29. Fig. 2: Conditionally immortalized cell lines of rat blood-organ barriers. Conditionally immortalized cell lines were established from the cells forming the barrier system, including blood-brain barrier (BBB) (a), blood-cerebrospinal fluid barrier (BCSFB) (b), inner blood-retinal barrier (iBRB) (c) and blood-placental barrier (BPB) (d). Brain capillary endothelial cells, choroid plexus epithelial cells, retinal capillary endothelial cells and syncytiotrophoblast cells form the barrier in the BBB, BCSFB, iBRB and BPB, respectively. The cells surrounding capillary endothelial cells, such as astrocytes, pericytes and Müller cells, regulate the barrier functions of endothelial cells. The name of each cell line is indicated by red text. Fig. 2: Conditionally immortalized cell lines of rat blood-organ barriers. Conditionally immortalized cell lines were established from the cells forming the barrier system, including blood-brain barrier (BBB) (a), blood-cerebrospinal fluid barrier (BCSFB) (b), inner blood-retinal barrier (iBRB) (c) and blood-placental barrier (BPB) (d). Brain capillary endothelial cells, choroid plexus epithelial cells, retinal capillary endothelial cells and syncytiotrophoblast cells form the barrier in the BBB, BCSFB, iBRB and BPB, respectively. The cells surrounding capillary endothelial cells, such as astrocytes, pericytes and Müller cells, regulate the barrier functions of endothelial cells. The name of each cell line is indicated by red text.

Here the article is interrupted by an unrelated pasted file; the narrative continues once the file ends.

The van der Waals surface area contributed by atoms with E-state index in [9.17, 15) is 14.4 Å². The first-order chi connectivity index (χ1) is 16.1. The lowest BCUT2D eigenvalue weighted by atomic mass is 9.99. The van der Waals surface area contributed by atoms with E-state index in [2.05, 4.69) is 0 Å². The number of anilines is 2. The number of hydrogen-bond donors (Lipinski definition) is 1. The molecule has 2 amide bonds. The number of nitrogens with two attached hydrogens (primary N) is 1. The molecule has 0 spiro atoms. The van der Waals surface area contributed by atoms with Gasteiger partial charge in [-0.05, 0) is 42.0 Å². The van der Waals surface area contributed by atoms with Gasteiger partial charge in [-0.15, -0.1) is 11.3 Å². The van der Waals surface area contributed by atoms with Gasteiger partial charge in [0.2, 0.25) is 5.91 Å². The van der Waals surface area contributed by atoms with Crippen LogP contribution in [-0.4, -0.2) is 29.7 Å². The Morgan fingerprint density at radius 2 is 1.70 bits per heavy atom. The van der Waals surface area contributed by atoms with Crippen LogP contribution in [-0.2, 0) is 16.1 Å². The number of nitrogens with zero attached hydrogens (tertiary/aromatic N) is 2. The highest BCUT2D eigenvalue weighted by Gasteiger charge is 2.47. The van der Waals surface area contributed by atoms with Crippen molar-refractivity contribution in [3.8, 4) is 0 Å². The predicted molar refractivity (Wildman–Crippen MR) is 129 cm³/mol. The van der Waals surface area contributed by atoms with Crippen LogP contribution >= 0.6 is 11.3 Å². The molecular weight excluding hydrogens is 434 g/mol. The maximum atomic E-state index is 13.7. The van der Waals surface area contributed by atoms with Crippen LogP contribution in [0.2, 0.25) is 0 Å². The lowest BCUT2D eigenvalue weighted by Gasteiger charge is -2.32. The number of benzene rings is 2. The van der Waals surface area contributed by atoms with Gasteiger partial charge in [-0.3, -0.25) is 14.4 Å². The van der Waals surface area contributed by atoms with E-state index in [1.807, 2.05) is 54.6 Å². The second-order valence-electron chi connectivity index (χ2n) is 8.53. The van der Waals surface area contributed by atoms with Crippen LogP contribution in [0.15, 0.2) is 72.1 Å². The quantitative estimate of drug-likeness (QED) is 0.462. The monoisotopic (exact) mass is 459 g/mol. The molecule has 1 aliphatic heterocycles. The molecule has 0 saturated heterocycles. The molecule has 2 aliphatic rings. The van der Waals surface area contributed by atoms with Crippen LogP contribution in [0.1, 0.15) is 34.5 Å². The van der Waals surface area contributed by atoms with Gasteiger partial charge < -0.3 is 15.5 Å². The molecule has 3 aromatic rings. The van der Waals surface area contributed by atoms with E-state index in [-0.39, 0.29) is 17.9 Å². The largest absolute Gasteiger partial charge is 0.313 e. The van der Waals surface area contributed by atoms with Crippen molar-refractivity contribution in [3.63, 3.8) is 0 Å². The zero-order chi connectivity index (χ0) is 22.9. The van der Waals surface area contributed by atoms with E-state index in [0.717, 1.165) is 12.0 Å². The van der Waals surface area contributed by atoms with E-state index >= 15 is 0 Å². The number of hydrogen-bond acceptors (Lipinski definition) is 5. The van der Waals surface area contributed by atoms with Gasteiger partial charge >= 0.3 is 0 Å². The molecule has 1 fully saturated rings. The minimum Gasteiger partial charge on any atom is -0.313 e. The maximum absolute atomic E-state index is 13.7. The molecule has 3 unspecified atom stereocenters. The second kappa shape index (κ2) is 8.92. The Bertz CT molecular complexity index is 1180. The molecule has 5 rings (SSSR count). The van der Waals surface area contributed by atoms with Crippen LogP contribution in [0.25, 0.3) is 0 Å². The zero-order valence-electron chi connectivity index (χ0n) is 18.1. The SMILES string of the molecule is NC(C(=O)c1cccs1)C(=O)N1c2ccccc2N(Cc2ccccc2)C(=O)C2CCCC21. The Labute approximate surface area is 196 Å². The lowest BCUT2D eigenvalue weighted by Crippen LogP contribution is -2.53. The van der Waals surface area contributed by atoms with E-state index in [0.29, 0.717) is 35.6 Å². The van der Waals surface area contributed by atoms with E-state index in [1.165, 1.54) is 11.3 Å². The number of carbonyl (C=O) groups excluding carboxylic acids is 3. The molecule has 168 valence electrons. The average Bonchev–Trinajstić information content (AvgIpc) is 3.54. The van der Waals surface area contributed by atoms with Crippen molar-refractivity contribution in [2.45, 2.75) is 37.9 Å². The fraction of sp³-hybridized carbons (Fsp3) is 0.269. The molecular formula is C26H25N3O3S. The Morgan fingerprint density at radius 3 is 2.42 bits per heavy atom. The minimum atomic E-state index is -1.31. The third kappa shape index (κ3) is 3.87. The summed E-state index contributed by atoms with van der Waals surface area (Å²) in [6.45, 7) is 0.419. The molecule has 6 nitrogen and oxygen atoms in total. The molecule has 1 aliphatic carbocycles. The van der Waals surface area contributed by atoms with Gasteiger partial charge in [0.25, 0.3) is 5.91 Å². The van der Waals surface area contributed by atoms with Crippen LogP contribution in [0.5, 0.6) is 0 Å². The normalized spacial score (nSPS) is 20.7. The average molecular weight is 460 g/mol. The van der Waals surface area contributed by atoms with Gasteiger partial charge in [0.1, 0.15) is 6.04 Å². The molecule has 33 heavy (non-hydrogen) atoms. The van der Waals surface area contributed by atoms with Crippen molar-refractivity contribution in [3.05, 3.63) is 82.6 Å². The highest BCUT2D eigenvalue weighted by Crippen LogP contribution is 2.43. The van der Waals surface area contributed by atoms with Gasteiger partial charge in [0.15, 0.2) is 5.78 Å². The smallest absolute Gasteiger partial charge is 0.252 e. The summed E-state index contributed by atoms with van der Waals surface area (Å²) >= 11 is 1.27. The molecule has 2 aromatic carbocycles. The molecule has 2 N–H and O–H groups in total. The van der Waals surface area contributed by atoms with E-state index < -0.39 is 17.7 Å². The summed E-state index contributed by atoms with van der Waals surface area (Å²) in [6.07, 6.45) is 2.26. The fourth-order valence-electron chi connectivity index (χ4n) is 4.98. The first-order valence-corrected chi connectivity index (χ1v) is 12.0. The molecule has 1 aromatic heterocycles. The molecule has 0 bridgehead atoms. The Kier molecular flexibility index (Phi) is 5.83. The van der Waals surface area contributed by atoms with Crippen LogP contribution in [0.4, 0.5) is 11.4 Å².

36. Figure 1 | Routes of elimination of the top 200 most prescribed drugs in 2002.   Metabolism represents the listed clearance mechanism for 73% of the top 200 drugs. Of the drugs cleared via metabolism, about three-quarters are metabolized by members of the cytochrome P450 (CYP) superfamily. For the CYP-mediated clearance mechanisms, the majority of drug oxidations (46%) were carried out by members of the CYP3A family; followed by 16% by CYP2C9; 12% for both CYP2C19 and CYP2D6; 9% for members of the CYP1A family; and 2% for both CYP2B6 and CYP2E1 (Ref. 9). UGT, uridine diphosphate glucuronyl transferase. Figure 1 | Routes of elimination of the top 200 most prescribed drugs in 2002.   Metabolism represents the listed clearance mechanism for 73% of the top 200 drugs. Of the drugs cleared via metabolism, about three-quarters are metabolized by members of the cytochrome P450 (CYP) superfamily. For the CYP-mediated clearance mechanisms, the majority of drug oxidations (46%) were carried out by members of the CYP3A family; followed by 16% by CYP2C9; 12% for both CYP2C19 and CYP2D6; 9% for members of the CYP1A family; and 2% for both CYP2B6 and CYP2E1 (Ref. 9). UGT, uridine diphosphate glucuronyl transferase.